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Find video protocols related to scientific articles indexed in Pubmed.
Enhanced degradation of textile effluent in constructed wetland system using Typha domingensis and textile effluent-degrading endophytic bacteria.
Water Res.
PUBLISHED: 03-21-2014
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Textile effluent is one of the main contributors of water pollution and it adversely affects fauna and flora. Constructed wetland is a promising approach to remediate the industrial effluent. The detoxification of industrial effluent in a constructed wetland system may be enhanced by applying beneficial bacteria that are able to degrade contaminants present in industrial effluent. The aim of this study was to evaluate the influence of inoculation of textile effluent-degrading endophytic bacteria on the detoxification of textile effluent in a vertical flow constructed wetland reactor. A wetland plant, Typha domingensis, was vegetated in reactor and inoculated with two endophytic bacterial strains, Microbacterium arborescens TYSI04 and Bacillus pumilus PIRI30. These strains possessed textile effluent-degrading and plant growth-promoting activities. Results indicated that bacterial inoculation improved plant growth, textile effluent degradation and mutagenicity reduction and were correlated with the population of textile effluent-degrading bacteria in the rhizosphere and endosphere of T. domingensis. Bacterial inoculation enhanced textile effluent-degrading bacterial population in rhizosphere, root and shoot of T. domingensis. Significant reductions in COD (79%), BOD (77%) TDS (59%) and TSS (27%) were observed by the combined use of plants and bacteria within 72 h. The resultant effluent meets the wastewater discharge standards of Pakistan and can be discharged into the environment without any risks. This study revealed that the combined use of plant and endophytic bacteria is one of the approaches to enhance textile effluent degradation in a constructed wetland system.
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Missed torsion in undescended testes detected by scintigraphy: testicular scintigraphy a decisive complementary tool.
Clin Nucl Med
PUBLISHED: 05-23-2013
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Torsion of undescended testis, although not uncommon, causes diagnostic difficulties. We here present testicular scintigraphy images of a typical case of torsion of an undescended inguinal testis with disparity between clinical and ultrasonography (USG) findings in the contralateral retractile testis.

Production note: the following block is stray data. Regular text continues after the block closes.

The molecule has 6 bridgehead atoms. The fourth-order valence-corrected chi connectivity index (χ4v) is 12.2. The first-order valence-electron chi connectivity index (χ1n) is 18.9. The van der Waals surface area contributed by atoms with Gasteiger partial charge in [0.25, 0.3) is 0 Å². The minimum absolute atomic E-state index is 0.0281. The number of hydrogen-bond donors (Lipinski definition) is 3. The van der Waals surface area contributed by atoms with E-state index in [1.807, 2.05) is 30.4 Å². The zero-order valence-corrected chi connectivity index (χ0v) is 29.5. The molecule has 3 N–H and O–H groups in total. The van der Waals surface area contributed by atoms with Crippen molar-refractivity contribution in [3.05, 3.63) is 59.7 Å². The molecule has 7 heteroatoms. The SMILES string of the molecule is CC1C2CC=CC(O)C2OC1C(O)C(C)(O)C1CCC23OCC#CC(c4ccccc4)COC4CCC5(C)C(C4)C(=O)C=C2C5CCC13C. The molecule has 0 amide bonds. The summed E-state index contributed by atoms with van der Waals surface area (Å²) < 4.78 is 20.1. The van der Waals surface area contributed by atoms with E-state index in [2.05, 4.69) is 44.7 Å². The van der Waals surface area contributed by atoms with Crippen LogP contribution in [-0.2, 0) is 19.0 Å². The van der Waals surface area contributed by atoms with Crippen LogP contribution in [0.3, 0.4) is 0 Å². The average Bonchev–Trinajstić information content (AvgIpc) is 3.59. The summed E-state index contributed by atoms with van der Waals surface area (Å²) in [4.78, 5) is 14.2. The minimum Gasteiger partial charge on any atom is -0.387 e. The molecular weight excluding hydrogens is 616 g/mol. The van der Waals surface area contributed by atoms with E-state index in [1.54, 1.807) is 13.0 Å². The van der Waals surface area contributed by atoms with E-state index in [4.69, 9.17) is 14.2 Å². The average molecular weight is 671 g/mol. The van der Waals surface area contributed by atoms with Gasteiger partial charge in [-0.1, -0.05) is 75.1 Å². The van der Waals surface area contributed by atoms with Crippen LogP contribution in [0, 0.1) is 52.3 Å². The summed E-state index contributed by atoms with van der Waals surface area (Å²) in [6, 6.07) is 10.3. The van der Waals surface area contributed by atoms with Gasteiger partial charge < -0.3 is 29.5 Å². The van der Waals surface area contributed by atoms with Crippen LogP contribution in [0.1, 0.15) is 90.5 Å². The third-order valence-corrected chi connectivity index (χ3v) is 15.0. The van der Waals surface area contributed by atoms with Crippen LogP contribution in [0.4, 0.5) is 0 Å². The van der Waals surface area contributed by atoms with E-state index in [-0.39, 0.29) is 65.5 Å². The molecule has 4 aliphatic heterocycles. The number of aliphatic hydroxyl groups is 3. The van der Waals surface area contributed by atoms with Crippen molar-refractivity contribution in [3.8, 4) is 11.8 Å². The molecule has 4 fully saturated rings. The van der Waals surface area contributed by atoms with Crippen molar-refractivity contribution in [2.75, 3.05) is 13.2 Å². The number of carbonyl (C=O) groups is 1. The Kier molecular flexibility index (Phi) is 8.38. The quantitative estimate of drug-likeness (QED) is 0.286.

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Judicious use of recombinant TSH in the management of differentiated thyroid carcinoma.
Ann Nucl Med
PUBLISHED: 07-14-2010
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To evaluate the feasibility of using recombinant human TSH (rhTSH) in conjunction with ¹³¹I to treat patients with differentiated thyroid carcinoma.
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Pyomyositis mimicking osteomyelitis detected by SPET/CT.
Hell J Nucl Med
PUBLISHED: 07-13-2010
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Pyomyositis is a relatively infrequent, sub-acute primary bacterial muscle infection, which due to its non specific clinical findings is unlikely to be early diagnosed especially in diabetic patients. This diagnostic delay may be fatal. Therefore, early diagnosis and prompt treatment are imperative. We present a poorly-controlled diabetic patient who was referred to our Nuclear Medicine department for a bone scan to evaluate osteomyelitis. Routine three-phase-planar-scintigraphy was falsely positive for osteomyelitis in the left fibula, however, single photon emission tomography (SPET/CT) images clearly showed abnormal uptake in the calf muscles rather than the bone with evidence of low-attenuation lesions in these muscles. SPET/CT and magnetic resonance imaging (MRI) provided essential information to the clinicians to consider other diagnoses rather than osteomyelitis. MRI showed inter and intra-muscular collections consistent with multiple abscesses. Based on medical history, SPET/CT and MRI findings, the diagnosis of pyomyositis was established. The patient underwent successfully multiple incision-drainage procedures with subsequent intravenous antibiotic treatment and was discharged after complete recovery. In conclusion we advocate the use of SPET/CT for the detection of pyomyositis.
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What is Visualize?

JoVE Visualize is a tool created to match the last 5 years of PubMed publications to methods in JoVE's video library.

How does it work?

We use abstracts found on PubMed and match them to JoVE videos to create a list of 10 to 30 related methods videos.

Video X seems to be unrelated to Abstract Y...

In developing our video relationships, we compare around 5 million PubMed articles to our library of over 4,500 methods videos. In some cases the language used in the PubMed abstracts makes matching that content to a JoVE video difficult. In other cases, there happens not to be any content in our video library that is relevant to the topic of a given abstract. In these cases, our algorithms are trying their best to display videos with relevant content, which can sometimes result in matched videos with only a slight relation.